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NASA Activates New Deep Space Network Antenna in Spain

DSN antenna activation

NASA Activates New Deep Space Network Antenna in Spain

NASA activated a new antenna that allows ground-based personnel to communicate with spacecraft that are exploring the solar system. DSS-53 is a 111-foot beam waveguide antenna located at the Deep Space Network site just outside Madrid, Spain, which is operated for NASA by Spain’s National Institute of Aerospace Technology. The antenna will support the DSN’s mission to track, send commands to and receive scientific data from vehicles in deep space.

DSS-53 is the DSN’s fourth beam waveguide antenna and 14th antenna overall. DSS-53 will communicate on frequencies most commonly used by NASA spacecraft. According to Bradford Arnold, manager of the Deep Space Network program, the new antenna adds around 8 percent more capacity to the network, NASA Jet Propulsion Laboratory said.

DSN currently supports around 40 missions and will support another 40 that will be launched in the coming years. The three DSN sites are located in Madrid, Spain; Canberra, Australia; and the Goldstone facility near Barstow, California. These sites capture images of asteroids and will support the forthcoming Europa Clipper mission, which would reveal if Jupiter’s icy moon – Europa – could support life.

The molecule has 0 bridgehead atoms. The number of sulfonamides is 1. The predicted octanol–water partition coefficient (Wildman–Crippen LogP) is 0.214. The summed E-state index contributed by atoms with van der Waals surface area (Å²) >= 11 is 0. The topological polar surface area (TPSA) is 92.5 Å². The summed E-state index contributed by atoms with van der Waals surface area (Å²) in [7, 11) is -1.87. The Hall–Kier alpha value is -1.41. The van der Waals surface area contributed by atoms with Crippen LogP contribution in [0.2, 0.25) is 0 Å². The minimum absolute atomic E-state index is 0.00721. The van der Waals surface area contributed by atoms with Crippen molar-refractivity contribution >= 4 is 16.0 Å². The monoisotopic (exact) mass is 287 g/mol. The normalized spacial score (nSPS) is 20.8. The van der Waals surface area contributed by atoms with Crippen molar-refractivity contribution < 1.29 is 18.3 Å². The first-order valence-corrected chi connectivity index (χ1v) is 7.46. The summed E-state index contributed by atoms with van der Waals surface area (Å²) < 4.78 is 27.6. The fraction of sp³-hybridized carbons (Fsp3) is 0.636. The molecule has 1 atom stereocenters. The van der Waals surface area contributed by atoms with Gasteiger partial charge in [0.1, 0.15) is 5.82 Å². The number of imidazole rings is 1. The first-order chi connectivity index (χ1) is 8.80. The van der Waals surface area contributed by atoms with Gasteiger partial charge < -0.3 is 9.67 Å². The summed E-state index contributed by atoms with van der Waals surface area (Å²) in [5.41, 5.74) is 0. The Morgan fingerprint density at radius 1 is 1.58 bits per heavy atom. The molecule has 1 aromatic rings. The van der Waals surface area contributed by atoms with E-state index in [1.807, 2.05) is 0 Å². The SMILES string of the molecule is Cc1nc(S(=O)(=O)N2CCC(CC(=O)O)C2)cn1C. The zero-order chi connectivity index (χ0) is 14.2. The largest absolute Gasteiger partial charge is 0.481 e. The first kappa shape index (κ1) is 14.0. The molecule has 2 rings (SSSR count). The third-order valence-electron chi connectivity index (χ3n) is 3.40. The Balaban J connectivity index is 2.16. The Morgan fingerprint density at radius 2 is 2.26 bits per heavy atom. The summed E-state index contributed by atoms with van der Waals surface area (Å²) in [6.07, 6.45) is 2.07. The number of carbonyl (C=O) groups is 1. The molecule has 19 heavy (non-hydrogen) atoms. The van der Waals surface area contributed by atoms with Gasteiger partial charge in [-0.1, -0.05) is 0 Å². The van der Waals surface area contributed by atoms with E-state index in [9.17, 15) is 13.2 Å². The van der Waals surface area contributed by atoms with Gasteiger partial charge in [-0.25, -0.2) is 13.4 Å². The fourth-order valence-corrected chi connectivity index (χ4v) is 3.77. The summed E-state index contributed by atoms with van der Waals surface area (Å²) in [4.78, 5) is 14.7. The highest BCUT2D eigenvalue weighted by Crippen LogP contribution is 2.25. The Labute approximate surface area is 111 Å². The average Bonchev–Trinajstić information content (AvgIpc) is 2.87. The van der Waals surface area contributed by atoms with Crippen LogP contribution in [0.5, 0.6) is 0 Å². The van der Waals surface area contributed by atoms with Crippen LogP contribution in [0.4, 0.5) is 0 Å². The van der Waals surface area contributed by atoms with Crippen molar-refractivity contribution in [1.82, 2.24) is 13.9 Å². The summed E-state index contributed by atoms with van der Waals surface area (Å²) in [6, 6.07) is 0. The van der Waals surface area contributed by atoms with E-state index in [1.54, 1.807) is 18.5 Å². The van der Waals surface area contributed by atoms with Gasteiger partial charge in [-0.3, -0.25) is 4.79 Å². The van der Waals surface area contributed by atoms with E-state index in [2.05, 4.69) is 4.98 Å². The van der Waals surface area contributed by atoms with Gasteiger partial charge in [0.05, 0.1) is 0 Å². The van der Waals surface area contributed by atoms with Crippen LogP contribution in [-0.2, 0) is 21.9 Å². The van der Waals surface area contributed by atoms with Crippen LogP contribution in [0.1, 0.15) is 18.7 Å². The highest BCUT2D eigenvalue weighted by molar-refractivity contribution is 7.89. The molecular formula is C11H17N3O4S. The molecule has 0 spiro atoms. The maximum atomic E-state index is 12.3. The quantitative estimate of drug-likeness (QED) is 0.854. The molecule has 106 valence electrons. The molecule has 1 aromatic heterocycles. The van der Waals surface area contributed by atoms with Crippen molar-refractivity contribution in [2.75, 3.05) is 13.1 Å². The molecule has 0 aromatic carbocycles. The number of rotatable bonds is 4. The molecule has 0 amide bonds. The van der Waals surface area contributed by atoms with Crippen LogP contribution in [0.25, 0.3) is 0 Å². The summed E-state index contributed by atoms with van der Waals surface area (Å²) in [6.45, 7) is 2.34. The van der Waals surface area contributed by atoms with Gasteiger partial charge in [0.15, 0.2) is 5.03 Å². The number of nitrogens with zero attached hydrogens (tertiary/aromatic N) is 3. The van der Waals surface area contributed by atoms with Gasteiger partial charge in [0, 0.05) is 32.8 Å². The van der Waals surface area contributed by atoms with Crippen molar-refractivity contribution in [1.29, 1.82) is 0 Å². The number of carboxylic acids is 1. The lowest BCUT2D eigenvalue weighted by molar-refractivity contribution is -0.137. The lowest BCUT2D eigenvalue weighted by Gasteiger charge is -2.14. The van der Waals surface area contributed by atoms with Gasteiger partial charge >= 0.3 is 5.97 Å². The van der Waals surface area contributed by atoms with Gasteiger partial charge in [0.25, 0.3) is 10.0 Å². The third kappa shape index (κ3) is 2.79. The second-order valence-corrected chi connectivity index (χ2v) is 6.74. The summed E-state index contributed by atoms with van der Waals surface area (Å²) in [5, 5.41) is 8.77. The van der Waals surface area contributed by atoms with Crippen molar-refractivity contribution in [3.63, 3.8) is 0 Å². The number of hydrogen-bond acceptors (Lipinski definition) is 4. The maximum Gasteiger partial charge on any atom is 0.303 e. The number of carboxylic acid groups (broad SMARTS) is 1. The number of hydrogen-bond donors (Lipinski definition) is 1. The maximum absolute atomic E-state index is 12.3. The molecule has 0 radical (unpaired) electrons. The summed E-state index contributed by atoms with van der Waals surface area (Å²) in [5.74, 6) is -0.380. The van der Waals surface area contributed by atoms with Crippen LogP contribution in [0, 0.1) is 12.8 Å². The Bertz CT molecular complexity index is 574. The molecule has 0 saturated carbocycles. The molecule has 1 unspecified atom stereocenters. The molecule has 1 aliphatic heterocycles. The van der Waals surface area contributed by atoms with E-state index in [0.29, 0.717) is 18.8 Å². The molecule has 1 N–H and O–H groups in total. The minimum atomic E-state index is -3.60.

DSN ground stations are spaced almost evenly around the world. The sites are purposefully located to ensure that NASA is able to monitor space missions while the planet rotates.

A fifth beam waveguide antenna is set to be built at the DSN site in Goldstone and a sixth is planned for the Canberra site. The objective is for each DSN site to have four such antennas.

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Category: Space